The Pittsburgh Parking Authority has responded to the increased meter rates enacted by city council in December as if it didn't know they were coming.
Such irresponsibility means that, even though the higher rates and longer enforcement hours went into effect on June 1, the meters won't be adjusted to charge the new fees for at least another week. In addition, the higher rates mean the meters will have to be emptied more often, yet the authority has not hired the additional 10 employees needed for the task.
This is only the latest instance in which the authority, whose members are appointed by Mayor Luke Ravenstahl, seems to pretend that decisions by city council have not been made.
On Dec. 31, council decided to increase the rates and extend the hours in which motorists must feed the meters as part of its plan to bail out the city's underfunded pension plan. Like Mr. Ravenstahl, we were disappointed initially that council didn't approve his idea for a long-term lease of authority garages instead, but officials are obliged to deal with what is, not with what could have been.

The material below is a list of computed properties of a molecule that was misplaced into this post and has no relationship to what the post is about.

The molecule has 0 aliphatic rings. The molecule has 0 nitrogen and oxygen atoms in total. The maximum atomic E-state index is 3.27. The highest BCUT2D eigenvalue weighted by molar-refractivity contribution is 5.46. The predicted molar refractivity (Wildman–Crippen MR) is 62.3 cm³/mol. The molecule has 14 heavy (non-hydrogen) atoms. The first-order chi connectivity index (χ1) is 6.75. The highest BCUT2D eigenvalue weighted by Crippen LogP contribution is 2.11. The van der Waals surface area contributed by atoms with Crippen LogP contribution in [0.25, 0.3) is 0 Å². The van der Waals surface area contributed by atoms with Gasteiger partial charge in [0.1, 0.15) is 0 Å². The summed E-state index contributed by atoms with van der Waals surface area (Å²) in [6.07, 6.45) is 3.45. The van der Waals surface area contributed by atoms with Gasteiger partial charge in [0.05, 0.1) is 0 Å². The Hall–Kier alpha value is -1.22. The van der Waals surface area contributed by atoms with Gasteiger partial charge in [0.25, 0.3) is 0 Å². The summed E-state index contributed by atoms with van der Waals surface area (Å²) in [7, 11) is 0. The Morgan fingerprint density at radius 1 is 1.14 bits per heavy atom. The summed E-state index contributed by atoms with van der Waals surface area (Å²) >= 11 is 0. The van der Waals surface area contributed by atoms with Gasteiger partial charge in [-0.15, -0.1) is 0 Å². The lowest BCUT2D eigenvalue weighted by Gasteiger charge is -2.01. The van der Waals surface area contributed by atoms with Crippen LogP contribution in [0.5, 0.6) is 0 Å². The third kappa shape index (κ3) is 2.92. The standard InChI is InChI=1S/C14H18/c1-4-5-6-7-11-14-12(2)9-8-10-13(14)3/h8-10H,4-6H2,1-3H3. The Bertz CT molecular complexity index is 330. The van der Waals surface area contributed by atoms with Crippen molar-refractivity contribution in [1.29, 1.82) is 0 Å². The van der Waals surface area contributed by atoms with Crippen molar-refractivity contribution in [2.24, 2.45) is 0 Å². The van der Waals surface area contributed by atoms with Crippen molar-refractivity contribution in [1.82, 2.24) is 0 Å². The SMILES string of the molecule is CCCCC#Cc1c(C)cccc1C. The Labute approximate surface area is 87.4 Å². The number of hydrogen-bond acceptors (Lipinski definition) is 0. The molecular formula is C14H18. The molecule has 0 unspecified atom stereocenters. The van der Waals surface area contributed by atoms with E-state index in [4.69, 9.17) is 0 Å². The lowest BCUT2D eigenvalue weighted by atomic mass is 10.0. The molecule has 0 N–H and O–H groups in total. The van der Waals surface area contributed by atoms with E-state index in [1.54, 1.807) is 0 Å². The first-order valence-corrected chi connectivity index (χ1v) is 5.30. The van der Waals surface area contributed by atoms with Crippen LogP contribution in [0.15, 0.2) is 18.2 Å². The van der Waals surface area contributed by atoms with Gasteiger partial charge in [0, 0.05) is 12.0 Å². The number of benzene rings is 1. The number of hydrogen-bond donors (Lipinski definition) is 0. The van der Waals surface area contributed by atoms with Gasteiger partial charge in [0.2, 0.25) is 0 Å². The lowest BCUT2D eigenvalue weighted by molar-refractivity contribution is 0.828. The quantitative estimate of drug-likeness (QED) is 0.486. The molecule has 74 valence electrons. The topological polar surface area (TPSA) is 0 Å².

The authority board has avoided taking two other actions associated with the plan to keep control of the pension plan. It has not yet discussed how it will share the new meter revenue with the city and it has not enacted higher rates at the parking garages and metered lots that it owns. Both matters are necessary because council decided to tap more than $735 million in parking tax revenue over the next 30 years to cover pension fund shortfalls. That leaves a hole in its general operating budgets, which council hopes to fill with more meter revenue, which is preferable to an increase in property tax rates.
While the parking authority is an autonomous agency, it is supposed to be a vital partner to the city of Pittsburgh. As such, it can and should act to help the pension plan succeed by sharing the wealth that comes from higher rates and by approving new fees at its garages.
Likewise, Councilman Ricky Burgess should give up his fight against council's parking-pension plan. He favored the mayor's lease proposal and now has sent a letter to Gov. Tom Corbett proposing that one of the state agencies that oversees Pittsburgh's finances be empowered to sell or lease the garages. This defiant approach undermines efforts to keep control of Pittsburgh's tax rates in local hands, the whole reason for council's plan in the first place.
Recalcitrance by Mr. Burgess and the parking authority is a disservice to city taxpayers.